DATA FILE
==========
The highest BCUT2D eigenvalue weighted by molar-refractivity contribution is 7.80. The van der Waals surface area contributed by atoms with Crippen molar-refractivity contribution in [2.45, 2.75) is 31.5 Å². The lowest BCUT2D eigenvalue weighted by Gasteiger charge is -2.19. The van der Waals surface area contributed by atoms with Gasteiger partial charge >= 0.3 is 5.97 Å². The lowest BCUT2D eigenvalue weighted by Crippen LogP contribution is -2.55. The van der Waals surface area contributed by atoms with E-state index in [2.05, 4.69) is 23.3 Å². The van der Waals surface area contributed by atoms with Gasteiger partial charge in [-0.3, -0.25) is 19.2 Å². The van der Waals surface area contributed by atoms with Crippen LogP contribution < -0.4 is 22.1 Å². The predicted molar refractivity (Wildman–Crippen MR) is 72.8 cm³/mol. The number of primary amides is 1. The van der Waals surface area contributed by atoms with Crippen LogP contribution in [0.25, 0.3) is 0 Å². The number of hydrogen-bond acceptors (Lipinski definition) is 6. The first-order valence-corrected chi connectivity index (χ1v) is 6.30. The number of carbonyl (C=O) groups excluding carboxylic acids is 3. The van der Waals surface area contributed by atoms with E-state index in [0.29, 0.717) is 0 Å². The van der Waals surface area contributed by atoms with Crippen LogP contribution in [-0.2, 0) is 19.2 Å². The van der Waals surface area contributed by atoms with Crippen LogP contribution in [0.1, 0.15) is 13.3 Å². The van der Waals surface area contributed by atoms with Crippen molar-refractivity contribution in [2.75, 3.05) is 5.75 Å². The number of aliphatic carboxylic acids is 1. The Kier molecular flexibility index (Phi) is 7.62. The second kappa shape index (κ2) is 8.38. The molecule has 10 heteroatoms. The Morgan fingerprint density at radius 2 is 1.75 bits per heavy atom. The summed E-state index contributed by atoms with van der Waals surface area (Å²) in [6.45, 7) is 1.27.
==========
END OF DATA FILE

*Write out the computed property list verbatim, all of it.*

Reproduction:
The highest BCUT2D eigenvalue weighted by molar-refractivity contribution is 7.80. The van der Waals surface area contributed by atoms with Crippen molar-refractivity contribution in [2.45, 2.75) is 31.5 Å². The lowest BCUT2D eigenvalue weighted by Gasteiger charge is -2.19. The van der Waals surface area contributed by atoms with Gasteiger partial charge >= 0.3 is 5.97 Å². The lowest BCUT2D eigenvalue weighted by Crippen LogP contribution is -2.55. The van der Waals surface area contributed by atoms with E-state index in [2.05, 4.69) is 23.3 Å². The van der Waals surface area contributed by atoms with Gasteiger partial charge in [-0.3, -0.25) is 19.2 Å². The van der Waals surface area contributed by atoms with Crippen LogP contribution < -0.4 is 22.1 Å². The predicted molar refractivity (Wildman–Crippen MR) is 72.8 cm³/mol. The number of primary amides is 1. The van der Waals surface area contributed by atoms with Crippen LogP contribution in [0.25, 0.3) is 0 Å². The number of hydrogen-bond acceptors (Lipinski definition) is 6. The first-order valence-corrected chi connectivity index (χ1v) is 6.30. The number of carbonyl (C=O) groups excluding carboxylic acids is 3. The van der Waals surface area contributed by atoms with E-state index in [0.29, 0.717) is 0 Å². The van der Waals surface area contributed by atoms with Crippen LogP contribution in [-0.2, 0) is 19.2 Å². The van der Waals surface area contributed by atoms with Crippen LogP contribution in [0.1, 0.15) is 13.3 Å². The van der Waals surface area contributed by atoms with Crippen molar-refractivity contribution in [2.75, 3.05) is 5.75 Å². The number of aliphatic carboxylic acids is 1. The Kier molecular flexibility index (Phi) is 7.62. The second kappa shape index (κ2) is 8.38. The molecule has 10 heteroatoms. The Morgan fingerprint density at radius 2 is 1.75 bits per heavy atom. The summed E-state index contributed by atoms with van der Waals surface area (Å²) in [6.45, 7) is 1.27.